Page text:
[Cianna:] I understand the focus of The Conversation Project is primarily on you know, basically non medical people talking to other non medical people, like family members and friends about their their healthcare decisions or their their end of life decisions. I'm wondering if you also have any tools for how to talk to doctors? Or how to understand what is being discussed or how to weigh different options. As you say, we have so many more options now than we ever had before. How does somebody make those kinds of decisions? And do you have any tools to help that along?
[Kate:] Yes, we do have a guide for how to talk to a healthcare team. So that might be how to talk about the care that's right for you, how to be proactive in bringing it up. What do you do if your clinicians like, “Oh, we've got time for that? Don't worry about it.” Or what do you if two clinicians don't agree about the kind of care. And it's also a helpful guide, if you're a caregiver or a proxy of kind of like, “How do I feel like I can and should make sure I understand what the options are here?” Different issues matter to different people. So I can't assume what you want to talk to a doctor about would be the same thing that I want to talk to a doctor about. And so just kind of giving people steps on how to even think through what questions matter most to you. Are you concerned about costs? Are you concerned about where somebody would receive treatment? Are you concerned about will they be at this wedding in two months? Like, what is it? So the guide kind of helps people with that. We also have a guide, we've got one for caregivers of people with Alzheimer's or other forms of dementia, as well as one for caregivers of children with serious illness. And the one for children in particular has a lot of kind of like, kinds of questions to ask how proactive you want to be in protecting the child from a lot of questions, or interruptions into the room. So we give some, I hope, helpful suggestions there.
[Cianna:] “It always seems too soon until it's too late.” That sentence all over your website and all your documents just, you know, pops out and it just makes so much sense. And certainly with dementia, it's like people often don't even want to get diagnosed until it's, you know, a little bit progressed already. And so certainly earlier than later, is the the number one thing. Are there any other sort of suggestions as well as landmines that you from your experience you could raise here to talk about like, whether it's talking to the person with dementia or talking to relatives about their dementia, and anything else in that category.
[Kate:] So we have a whole guide for caregivers of people with Alzheimer's or other forms of dementia. The line about “it always seems too soon until it's too late,” again, with with Ellen Goodman’s experience with her mom, dementia was a key part of that. Like she felt like by the time she wanted to ask all these medical questions, she couldn't have the conversation with her mother. This is one reason why we want to normalize having the conversation regularly. So it's before there's any kind of a diagnosis or kind of change in in status that way. So even if you're having to answer the conversation guide questions yourself, on their behalf, really being careful that you're, you're not answering with what you personally would want. But “What do I think Mom would want? Or Dad would want?” Or whoever this person is. And I think that's a common refrain to bring back, especially if there are other decision makers in the pot, or in the mix. You know, you get other siblings, it's like, “Well, you might not want that. But what do we think Mom would want here? ”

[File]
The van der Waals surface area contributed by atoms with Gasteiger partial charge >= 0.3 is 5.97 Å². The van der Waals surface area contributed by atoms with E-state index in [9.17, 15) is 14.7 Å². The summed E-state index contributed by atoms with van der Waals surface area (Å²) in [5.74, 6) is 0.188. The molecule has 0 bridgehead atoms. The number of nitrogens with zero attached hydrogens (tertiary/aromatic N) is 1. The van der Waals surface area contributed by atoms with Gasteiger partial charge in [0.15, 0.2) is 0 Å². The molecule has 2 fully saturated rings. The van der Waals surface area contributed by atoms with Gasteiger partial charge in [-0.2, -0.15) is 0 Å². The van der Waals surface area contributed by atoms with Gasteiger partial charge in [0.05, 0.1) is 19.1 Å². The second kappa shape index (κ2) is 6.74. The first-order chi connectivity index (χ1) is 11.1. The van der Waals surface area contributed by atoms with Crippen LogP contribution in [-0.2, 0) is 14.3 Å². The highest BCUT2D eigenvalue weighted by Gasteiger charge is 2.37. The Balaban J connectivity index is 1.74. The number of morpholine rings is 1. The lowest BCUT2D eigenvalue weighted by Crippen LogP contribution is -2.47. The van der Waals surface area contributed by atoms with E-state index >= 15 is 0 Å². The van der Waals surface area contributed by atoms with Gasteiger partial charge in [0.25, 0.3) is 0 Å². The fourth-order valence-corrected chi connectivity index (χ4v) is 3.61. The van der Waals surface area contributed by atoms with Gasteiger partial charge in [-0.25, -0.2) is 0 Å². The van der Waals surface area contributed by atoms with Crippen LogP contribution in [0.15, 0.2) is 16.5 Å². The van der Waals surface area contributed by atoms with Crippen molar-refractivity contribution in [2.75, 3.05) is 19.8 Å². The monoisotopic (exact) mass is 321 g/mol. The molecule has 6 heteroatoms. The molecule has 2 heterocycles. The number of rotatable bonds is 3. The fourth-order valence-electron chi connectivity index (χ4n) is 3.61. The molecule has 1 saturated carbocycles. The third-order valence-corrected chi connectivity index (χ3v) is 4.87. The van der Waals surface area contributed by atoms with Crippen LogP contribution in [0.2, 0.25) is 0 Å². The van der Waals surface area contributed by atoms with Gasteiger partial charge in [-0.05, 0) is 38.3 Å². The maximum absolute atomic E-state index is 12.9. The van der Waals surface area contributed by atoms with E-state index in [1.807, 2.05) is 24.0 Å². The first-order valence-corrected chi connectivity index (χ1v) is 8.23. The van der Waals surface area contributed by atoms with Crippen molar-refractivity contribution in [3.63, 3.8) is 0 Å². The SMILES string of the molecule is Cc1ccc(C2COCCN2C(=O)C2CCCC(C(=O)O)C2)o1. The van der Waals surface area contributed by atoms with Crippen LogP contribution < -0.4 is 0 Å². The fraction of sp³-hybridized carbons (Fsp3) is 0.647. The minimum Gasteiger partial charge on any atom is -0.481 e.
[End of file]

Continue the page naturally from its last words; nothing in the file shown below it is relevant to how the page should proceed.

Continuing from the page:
Kate also underscored the idea of needing to listen even more than to talk, to find out what people really care about. And to be open to them wanting things that maybe you don’t want, and to be willing to be surprised.
[Kate:] A lot of people have shared how much they focus on bringing up the conversation and not on listening, and how much they need to focus on listening. Or like, if you're going to ask a question, be ready to receive the answer, even if it's not what you might want, or what you wanted to hear. And so to be prepared for that. A young woman was telling us about her grandparents who were living on their own, both facing kind of dementia, not willing to move to assisted living. She was feeling very stressed about it. And she kept telling them all the things they needed to do. She looked through our guides and resources while she was flying out to visit them recently, and finally started to ask them questions about what matters to them. I think that's a really key thing is, this is so much more about what matters to you and not what's the matter with you. It should be agnostic really of what's the matter with you, but what matters to you is what we want to focus on. And by the end of her visit, they had designated her the proxy, they were willing to move because she rather than framing it as what she wanted of them, it was let me hear what you want. And we could come up with a plan to respect that. So I think that that's a really key thing.